The lower feed prices -- keep in mind we had a pretty good run-up in the first of June from -- the entire month of June was high. It’s tailing off right now. We’ve got a combination of factors in place here. We’ve got improvements in our operations that help and they are continuing, and then we have this blurb in the price of feed there in June that takes an extended period of time to work itself all the way through. Now how that balances with the revenue side, you know, that remains to be seen a little bit. I’ll turn it over to Donny and he can give that a swing also.

Donald Smith

Here’s what I would say -- what we’ve got to do is continue to shorten up our pricing cycle, if you will. We’ve got our inventories in shape. If we will continue to hold our pricing in a fairly narrow window when the commodity prices on the cost side do react, we are in much better shape to recoup that cost in our pricing. So I can’t tell you what the grain cost is going to be next year. We hadn’t harvested the crop yet, it looks good so far but you know, lots of factors involved in that, so I don’t want to get to speculating on that.

Our job is to operate our business well, keep our cost in line, and make sure that we shorten up our pricing cycles to the point that when the commodity markets do react, we’re able to respond to that as quickly as we can in the marketplace.

Kenneth B. Zaslow - BMO Capital Markets

Great. Thank you. Jim, just a question on the hedges -- if I think about that, I know every quarter you write about the hedges, is that really hedging or is that basically what you do every day, you know, it just has to -- it’s the accounting term of hedging because you know, you even said in your forward-looking remarks that this quarter should be similar to last quarter and I’m assuming you can’t figure out what your hedges are going to be on September 30th. So is the hedging just an accounting term or is that something really -- you know, or is it just how you operate the business every day? [Because it sounds like] it’s relatively flat, so I’m assuming it’s how you operate, not hedging per se.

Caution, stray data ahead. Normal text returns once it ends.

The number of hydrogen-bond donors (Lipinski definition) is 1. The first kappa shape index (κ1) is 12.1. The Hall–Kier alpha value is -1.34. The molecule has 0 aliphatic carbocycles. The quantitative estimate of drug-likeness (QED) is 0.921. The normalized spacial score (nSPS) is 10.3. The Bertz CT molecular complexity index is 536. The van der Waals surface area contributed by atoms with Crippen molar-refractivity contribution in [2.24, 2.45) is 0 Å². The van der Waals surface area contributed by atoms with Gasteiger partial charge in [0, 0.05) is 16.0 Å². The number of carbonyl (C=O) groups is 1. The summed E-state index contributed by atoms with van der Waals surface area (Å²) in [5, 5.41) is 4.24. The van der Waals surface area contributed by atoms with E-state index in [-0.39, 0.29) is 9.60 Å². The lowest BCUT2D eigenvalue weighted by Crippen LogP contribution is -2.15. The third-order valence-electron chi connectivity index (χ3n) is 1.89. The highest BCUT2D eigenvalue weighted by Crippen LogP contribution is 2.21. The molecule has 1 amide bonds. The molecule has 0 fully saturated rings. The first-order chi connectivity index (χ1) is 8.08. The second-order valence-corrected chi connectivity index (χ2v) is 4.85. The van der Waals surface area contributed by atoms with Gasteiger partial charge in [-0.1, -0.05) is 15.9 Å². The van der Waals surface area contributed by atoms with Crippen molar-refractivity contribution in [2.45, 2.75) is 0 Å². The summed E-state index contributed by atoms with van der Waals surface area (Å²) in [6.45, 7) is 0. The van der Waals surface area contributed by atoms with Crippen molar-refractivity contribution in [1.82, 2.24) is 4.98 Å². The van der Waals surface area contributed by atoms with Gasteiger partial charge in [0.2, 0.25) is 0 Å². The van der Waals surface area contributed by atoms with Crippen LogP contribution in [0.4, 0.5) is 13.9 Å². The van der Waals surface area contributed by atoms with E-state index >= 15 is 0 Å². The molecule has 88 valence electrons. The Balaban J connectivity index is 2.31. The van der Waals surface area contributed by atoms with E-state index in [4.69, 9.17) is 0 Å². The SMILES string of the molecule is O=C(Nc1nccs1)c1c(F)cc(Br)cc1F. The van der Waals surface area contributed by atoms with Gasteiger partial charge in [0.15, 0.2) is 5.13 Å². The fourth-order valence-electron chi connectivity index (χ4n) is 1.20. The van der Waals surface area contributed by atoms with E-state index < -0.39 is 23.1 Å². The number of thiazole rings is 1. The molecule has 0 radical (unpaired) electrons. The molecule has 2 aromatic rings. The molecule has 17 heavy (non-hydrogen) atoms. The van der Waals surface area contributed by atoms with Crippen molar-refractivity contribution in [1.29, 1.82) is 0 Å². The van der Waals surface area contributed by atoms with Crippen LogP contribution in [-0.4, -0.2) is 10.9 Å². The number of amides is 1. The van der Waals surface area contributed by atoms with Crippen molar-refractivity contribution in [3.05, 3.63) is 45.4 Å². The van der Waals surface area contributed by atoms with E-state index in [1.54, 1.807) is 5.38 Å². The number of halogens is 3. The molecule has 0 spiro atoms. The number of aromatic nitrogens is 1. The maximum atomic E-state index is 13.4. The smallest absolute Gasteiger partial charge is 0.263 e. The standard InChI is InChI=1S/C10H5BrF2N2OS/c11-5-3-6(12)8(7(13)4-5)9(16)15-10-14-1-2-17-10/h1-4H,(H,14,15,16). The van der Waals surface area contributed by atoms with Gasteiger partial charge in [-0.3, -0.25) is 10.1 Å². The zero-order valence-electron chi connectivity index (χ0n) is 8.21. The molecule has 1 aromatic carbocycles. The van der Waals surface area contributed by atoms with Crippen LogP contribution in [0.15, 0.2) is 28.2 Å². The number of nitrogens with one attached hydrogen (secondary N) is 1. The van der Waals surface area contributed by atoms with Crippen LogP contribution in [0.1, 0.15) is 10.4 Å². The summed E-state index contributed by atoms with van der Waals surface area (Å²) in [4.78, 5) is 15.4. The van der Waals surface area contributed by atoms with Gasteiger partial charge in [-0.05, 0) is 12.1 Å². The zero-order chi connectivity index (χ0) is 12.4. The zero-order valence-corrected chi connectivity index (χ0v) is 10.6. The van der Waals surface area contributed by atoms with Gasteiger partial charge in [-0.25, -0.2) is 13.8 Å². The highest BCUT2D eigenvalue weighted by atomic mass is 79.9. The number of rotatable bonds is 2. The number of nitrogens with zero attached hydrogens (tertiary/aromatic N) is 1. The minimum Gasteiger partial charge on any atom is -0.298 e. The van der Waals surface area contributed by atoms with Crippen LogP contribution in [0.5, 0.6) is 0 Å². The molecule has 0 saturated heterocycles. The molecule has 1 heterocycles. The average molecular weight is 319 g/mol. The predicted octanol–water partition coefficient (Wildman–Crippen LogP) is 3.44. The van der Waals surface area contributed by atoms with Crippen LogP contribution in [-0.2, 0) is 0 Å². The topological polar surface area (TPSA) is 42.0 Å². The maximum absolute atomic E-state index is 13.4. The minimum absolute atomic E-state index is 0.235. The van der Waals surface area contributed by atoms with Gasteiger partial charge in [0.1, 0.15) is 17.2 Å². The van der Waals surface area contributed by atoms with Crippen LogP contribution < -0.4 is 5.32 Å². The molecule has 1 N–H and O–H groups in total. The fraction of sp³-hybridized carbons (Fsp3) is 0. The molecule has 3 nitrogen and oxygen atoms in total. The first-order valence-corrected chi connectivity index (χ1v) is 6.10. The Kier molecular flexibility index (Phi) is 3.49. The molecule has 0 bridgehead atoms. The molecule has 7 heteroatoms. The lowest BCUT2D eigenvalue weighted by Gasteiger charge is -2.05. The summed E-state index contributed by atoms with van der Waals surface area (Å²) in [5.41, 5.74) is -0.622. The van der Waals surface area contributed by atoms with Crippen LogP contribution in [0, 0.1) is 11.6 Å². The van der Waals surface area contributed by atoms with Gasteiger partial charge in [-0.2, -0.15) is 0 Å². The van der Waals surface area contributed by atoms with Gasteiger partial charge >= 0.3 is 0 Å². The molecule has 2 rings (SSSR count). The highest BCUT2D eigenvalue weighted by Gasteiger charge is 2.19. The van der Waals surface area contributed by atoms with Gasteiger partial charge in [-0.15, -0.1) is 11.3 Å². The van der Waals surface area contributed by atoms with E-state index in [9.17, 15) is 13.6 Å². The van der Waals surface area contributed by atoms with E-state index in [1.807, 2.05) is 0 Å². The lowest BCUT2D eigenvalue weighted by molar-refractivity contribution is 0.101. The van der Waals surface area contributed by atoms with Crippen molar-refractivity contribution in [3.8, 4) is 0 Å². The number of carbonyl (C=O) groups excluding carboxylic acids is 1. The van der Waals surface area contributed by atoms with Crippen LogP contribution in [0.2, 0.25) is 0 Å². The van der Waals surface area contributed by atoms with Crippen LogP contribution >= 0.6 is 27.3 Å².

James V. Lochner

It is -- I am going to answer that by saying it is predominantly how we operate the business. We don’t take any speculative positions. What happens is on occasion we’ll have producers who want to sell cattle forward and we’ll manage the basis risk and then if we’re selling boxes forward, we’re going to try to hedge our position there and so it’s always a fiscal financial offset, so it is really as you said, how you really run the business but because we have to keep track of the derivatives and state them such, it implies something other than that but it is exactly what you --

Kenneth B. Zaslow - BMO Capital Markets

But so we shouldn’t -- it shouldn’t be considered hedging? Like the chicken side of it, the feed cost is hedging. This is day-to-day operations.

James V. Lochner

Yeah, I would say it’s day-to-day operations but we use financial positions if we have to go forward on a sale or a buy.

Kenneth B. Zaslow - BMO Capital Markets

Great. I appreciate it.

Operator

Christina McGlone, your line is open.

Christina McGlone - Deutsche Bank Securities

Thank you. You talked about shortening the timeframe on the chicken contracts and I’m wondering if -- how the industry is doing with that, especially as we head into the fall negotiating season. Does the industry seem to be participating in shorter contracts in order to be able to manage commodities better?

Donald Smith

I don’t really pay a lot of attention to what is going on with the other folks in the industry. I just know what we are trying to do and so far we’ve been successful and have been able to what I call shortening up the pricing cycle. I don’t know if that’s the best term for it or not but what I mean by that is to have less fixed price risk going forward certainly beyond 90 days, so I know what we are doing but that’s it.

Christina McGlone - Deutsche Bank Securities

So then Donny, it’s not a -- there’s no risk that you would lose market share if with lower corn, competitors all of a sudden hedge out corn, go longer in their contracts -- that wouldn’t be a concern to you about market share loss?

Donald Smith

I don’t believe we are going to lose any market share, no.

Christina McGlone - Deutsche Bank Securities